Skip to main content

Directed improvement and reflection time: does it work?

No, argues Mark Enser. 'Dirt' is designed to make feedback visible, rather than useful – and it’s time to get rid of it

directed improvement and reflection time

No, argues Mark Enser. 'Dirt' is designed to make feedback visible, rather than useful – and it’s time to get rid of it

New initiatives don’t seem to emerge in schools so much as they burst upon us fully formed. You just look around one day and realise that everyone has suddenly started speaking about something as though you will know what on Earth they are talking about. We saw it with the term “wave one intervention” (which essentially just means inclusive teaching) and “tier two vocabulary” (tricky words, the kind you always had to explain) and then we saw it with "Dirt".

What is Dirt?

Dirt stands for "directed improvement and reflection time"; it often takes place in the first few minutes of a lesson, where pupils are expected to respond to feedback. It commonly gets called “Dirt time” which makes about as much sense as “ATM machine”.

Despite this, I know that Dirt has its heart in the right place. It grew out of the feeling that teachers were spending too long marking books, only for pupils to barely glance at the comments and for everyone to go on as before.

Marking is hugely time consuming (Dylan Wiliam has called it “the most expensive PR exercise in history”, something done to appease parents rather than to support students) and won’t do any good unless it leads to a change in behaviour. Dirt was designed to address this by making sure that pupils did something with their feedback.

Why we need to stop the Dirt

The problem with this is the same as the problem with so many initiatives: it started being imposed on teachers with very little thought about what it was trying to achieve. It became yet another thing we had to demonstrate we were doing. It turned into something to be put on lesson plans and checklists and even started to appear in classroom Dirt displays.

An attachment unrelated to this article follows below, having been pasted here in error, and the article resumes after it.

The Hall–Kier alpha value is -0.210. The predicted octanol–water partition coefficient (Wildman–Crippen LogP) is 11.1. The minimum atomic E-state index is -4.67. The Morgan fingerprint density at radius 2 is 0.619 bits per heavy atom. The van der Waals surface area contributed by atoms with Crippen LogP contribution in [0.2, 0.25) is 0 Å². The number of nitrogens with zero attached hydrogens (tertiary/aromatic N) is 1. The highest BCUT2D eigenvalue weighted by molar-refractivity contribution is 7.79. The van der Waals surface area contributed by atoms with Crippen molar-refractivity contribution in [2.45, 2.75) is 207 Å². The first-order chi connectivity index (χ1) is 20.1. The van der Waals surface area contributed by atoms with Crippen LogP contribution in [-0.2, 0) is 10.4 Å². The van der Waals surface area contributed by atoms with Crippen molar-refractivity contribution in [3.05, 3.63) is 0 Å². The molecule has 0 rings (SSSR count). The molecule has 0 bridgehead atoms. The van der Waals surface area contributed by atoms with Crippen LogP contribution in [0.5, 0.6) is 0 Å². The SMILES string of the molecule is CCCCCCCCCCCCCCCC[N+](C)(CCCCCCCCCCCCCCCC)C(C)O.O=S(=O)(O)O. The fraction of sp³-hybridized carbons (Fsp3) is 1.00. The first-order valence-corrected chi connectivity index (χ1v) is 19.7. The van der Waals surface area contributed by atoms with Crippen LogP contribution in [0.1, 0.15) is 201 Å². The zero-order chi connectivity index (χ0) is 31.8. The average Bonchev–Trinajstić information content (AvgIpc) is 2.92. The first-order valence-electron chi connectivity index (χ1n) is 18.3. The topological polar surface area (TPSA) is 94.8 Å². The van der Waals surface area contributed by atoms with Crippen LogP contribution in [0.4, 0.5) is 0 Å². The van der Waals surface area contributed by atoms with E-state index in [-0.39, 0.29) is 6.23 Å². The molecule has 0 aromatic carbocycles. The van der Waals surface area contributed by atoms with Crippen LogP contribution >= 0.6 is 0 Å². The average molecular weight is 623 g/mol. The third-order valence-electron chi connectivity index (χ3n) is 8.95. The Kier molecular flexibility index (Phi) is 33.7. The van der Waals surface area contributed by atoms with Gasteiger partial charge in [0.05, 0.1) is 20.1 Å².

Dirt usually involves improving a piece of work; the pupil completes something, they receive feedback on how to do it better and they make some corrections. This is fine if our objective is for them to be able to eventually produce one really good piece of work, free from errors. But it may not help when they come to do any other piece of work. It confines feedback to being something that happens in one section of the lesson: “Improve this piece of work you did last week. Now put it to one side and we will move on.”

This sends completely the wrong message. Feedback should seek to improve the pupil, not the work. The feedback they receive, however they receive it, should influence the rest of the work they go on to do throughout the next lesson and beyond. We want pupils to be thinking about this feedback whenever it is appropriate, not just at the beginning of a lesson because someone in SLT has decided it is a “non-negotiable”.

Selling feedback back to teachers

Feedback is an integral part of teaching and learning. When we see how a class is doing, and become aware of mistakes and misconceptions, we adjust our teaching and plan to address it. We give pupils feedback constantly throughout a lesson. We tell them that a verbal answer is good, then explain that they need to add more detail; we glance at books and remind them that they have just made the same mistake they made last week; we stop the class to address a point many people seem to be confused on. All of this is about improvement and reflection.

It is important that pupils review their work (it is Rosenshine’s final "principle of instruction" after all), but this process is too important to be confined to the rushed beginning of a lesson. Instead it needs to be, as it always has been in good classrooms, an ongoing part of the learning process. Pupils should be challenged to read back over and improve their work all the time. At the start of a lesson, in the middle or at the end. None of these occasions needs to be called Dirt. It is just teaching.

As with “wave one intervention” and “tier two vocabulary” it feels as though people have taken something that teachers already do and repackaged it to sell it back to us. The aim has been to make feedback visible for an observer rather than useful for us or our pupils. It needs to stop.

Mark Enser is head of Geography and Research Lead at Heathfield Community College. His first book Making Every Geography Lesson Count is out now. He tweets @EnserMark

Log in or register for FREE to continue reading.

It only takes a moment and you'll get access to more news, plus courses, jobs and teaching resources tailored to you